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It seems as if we never truly stop learning money lessons throughout our lives. However, the foundation we set in our younger years certainly has an effect on the way we handle our money later on. The earlier you learn these lessons, the more successful you will likely be in the future. Read below to discover a few money lessons to learn early on in adulthood.

Set Specific Financial Goals

One lesson that is important to learn early on in adulthood is the need to set specific financial goals. It can seem daunting to think of retirement at such a young age, especially when just entering the workforce. However, financial goals do not only include retirement. This could look like saving for a downpayment for a house, paying off student loans in five years, starting college funds for your children and many other things. It is important to know what you want in the future and set a plan as to how you’re going to achieve those goals. Your goals might look completely different from your friends’ goals, but knowing what they are is important throughout all stages of your life.

Identify Your Emotional Connection to Money

Money is a large part of every individual’s life, so it is no surprise that it holds an emotional attachment to it. A lot of poor spending habits stem from a person’s bad emotional connection to money. Let’s say that you grew up in a poor household and finally obtained a high-paying job that enabled you to move out on your own. However, because money was something you weren’t able to have in your youth, you may now overspend as a way to prove that you have plenty of cash to go around. Recognize that this emotional attachment to money can lead to you trying to find happiness through buying things. In actuality, accumulating more things will not satisfy you in the long run, and it could end up leading you into debt. The earlier you learn what sort of emotional connections you have to money, the more conscious you will be when it comes to spending and making wise financial decisions.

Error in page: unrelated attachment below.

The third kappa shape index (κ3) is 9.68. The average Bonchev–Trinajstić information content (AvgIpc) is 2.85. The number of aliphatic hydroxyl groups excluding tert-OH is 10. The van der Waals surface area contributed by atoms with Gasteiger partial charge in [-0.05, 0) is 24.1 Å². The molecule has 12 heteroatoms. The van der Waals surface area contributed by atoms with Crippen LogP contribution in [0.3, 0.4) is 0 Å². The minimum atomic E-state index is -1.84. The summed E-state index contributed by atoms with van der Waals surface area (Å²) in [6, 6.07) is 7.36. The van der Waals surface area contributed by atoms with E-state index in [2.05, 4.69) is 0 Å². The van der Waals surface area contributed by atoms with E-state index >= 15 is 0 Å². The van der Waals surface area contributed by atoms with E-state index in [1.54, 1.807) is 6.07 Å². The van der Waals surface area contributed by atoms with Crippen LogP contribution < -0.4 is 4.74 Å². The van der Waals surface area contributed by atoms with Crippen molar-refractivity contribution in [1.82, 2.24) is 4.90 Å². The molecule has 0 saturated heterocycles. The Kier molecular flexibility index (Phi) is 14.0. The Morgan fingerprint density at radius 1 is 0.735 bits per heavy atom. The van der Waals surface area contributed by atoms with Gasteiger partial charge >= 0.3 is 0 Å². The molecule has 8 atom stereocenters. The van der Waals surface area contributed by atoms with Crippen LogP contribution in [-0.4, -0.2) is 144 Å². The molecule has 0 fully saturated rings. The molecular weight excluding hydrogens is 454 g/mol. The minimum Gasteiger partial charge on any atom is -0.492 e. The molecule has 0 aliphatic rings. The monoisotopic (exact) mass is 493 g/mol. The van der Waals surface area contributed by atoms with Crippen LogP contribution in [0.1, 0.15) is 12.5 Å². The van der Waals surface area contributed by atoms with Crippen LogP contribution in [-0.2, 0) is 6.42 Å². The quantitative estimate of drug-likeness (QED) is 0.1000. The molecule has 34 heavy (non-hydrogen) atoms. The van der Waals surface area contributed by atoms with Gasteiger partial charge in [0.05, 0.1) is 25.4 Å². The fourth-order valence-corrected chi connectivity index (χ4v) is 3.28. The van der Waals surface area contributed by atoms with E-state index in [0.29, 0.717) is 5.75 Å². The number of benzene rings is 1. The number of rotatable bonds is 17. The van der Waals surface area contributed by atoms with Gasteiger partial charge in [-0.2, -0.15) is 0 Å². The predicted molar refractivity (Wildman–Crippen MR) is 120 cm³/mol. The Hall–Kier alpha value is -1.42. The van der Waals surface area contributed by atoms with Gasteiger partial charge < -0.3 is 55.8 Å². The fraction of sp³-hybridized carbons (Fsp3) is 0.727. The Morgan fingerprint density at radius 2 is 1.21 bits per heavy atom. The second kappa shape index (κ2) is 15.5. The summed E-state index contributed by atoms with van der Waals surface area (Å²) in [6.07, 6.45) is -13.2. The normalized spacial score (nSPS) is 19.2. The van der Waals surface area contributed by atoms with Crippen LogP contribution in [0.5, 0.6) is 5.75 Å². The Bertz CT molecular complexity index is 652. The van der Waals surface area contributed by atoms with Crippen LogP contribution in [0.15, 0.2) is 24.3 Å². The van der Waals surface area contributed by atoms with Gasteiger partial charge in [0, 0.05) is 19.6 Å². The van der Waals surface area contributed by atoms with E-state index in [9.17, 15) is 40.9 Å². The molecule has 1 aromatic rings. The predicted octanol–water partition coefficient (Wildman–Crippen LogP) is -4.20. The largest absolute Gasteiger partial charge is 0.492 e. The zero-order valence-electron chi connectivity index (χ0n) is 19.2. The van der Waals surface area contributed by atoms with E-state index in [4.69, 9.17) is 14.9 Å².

Make a Budget – Then Live Below Your Budget

It is important to make a realistic budget, one that allows you to make necessary payments while also leaving room for entertainment. However, you’ll find it even more beneficial to your future financial goals if you live below your budget. Just because you allocated $100 for dining out during the month does not mean that you have to use that up. Even if you only use up half of that money, that leaves you with $50 to put into savings for yourself. This will help you add more money into your savings, both for emergency purposes and future splurges.